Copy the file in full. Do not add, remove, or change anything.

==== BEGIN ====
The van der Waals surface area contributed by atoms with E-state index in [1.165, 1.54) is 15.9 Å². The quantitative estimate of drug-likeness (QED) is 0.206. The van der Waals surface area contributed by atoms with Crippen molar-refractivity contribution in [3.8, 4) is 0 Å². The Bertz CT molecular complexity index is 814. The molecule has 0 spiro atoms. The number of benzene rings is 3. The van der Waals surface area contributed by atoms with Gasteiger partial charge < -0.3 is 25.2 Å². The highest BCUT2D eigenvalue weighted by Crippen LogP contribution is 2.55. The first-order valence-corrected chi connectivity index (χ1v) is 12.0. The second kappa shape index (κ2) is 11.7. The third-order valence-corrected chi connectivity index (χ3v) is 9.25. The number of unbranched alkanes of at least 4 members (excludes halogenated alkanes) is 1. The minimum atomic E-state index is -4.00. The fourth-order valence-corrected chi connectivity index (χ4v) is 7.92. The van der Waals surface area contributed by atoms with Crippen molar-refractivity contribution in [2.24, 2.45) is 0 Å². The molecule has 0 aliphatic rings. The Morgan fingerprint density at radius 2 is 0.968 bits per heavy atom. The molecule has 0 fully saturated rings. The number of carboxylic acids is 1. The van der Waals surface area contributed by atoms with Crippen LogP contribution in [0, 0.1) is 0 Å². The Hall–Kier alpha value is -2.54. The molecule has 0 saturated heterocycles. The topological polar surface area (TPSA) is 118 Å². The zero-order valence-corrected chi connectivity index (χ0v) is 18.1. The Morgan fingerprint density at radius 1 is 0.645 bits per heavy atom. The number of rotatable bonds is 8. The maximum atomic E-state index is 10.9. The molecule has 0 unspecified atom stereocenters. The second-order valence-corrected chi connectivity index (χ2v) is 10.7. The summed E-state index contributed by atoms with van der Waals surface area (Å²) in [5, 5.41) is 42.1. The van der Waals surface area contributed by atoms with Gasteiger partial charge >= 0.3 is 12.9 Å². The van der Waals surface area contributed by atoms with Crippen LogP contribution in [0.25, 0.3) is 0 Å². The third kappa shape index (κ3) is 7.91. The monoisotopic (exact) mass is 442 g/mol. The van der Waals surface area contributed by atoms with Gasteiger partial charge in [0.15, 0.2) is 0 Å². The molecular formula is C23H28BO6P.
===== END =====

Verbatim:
The van der Waals surface area contributed by atoms with E-state index in [1.165, 1.54) is 15.9 Å². The quantitative estimate of drug-likeness (QED) is 0.206. The van der Waals surface area contributed by atoms with Crippen molar-refractivity contribution in [3.8, 4) is 0 Å². The Bertz CT molecular complexity index is 814. The molecule has 0 spiro atoms. The number of benzene rings is 3. The van der Waals surface area contributed by atoms with Gasteiger partial charge < -0.3 is 25.2 Å². The highest BCUT2D eigenvalue weighted by Crippen LogP contribution is 2.55. The first-order valence-corrected chi connectivity index (χ1v) is 12.0. The second kappa shape index (κ2) is 11.7. The third-order valence-corrected chi connectivity index (χ3v) is 9.25. The number of unbranched alkanes of at least 4 members (excludes halogenated alkanes) is 1. The minimum atomic E-state index is -4.00. The fourth-order valence-corrected chi connectivity index (χ4v) is 7.92. The van der Waals surface area contributed by atoms with Crippen molar-refractivity contribution in [2.24, 2.45) is 0 Å². The molecule has 0 aliphatic rings. The Morgan fingerprint density at radius 2 is 0.968 bits per heavy atom. The molecule has 0 fully saturated rings. The number of carboxylic acids is 1. The van der Waals surface area contributed by atoms with Crippen LogP contribution in [0, 0.1) is 0 Å². The Hall–Kier alpha value is -2.54. The molecule has 0 saturated heterocycles. The topological polar surface area (TPSA) is 118 Å². The zero-order valence-corrected chi connectivity index (χ0v) is 18.1. The Morgan fingerprint density at radius 1 is 0.645 bits per heavy atom. The number of rotatable bonds is 8. The maximum atomic E-state index is 10.9. The molecule has 0 unspecified atom stereocenters. The second-order valence-corrected chi connectivity index (χ2v) is 10.7. The summed E-state index contributed by atoms with van der Waals surface area (Å²) in [5, 5.41) is 42.1. The van der Waals surface area contributed by atoms with Gasteiger partial charge >= 0.3 is 12.9 Å². The van der Waals surface area contributed by atoms with Crippen LogP contribution in [0.25, 0.3) is 0 Å². The third kappa shape index (κ3) is 7.91. The monoisotopic (exact) mass is 442 g/mol. The van der Waals surface area contributed by atoms with Gasteiger partial charge in [0.15, 0.2) is 0 Å². The molecular formula is C23H28BO6P.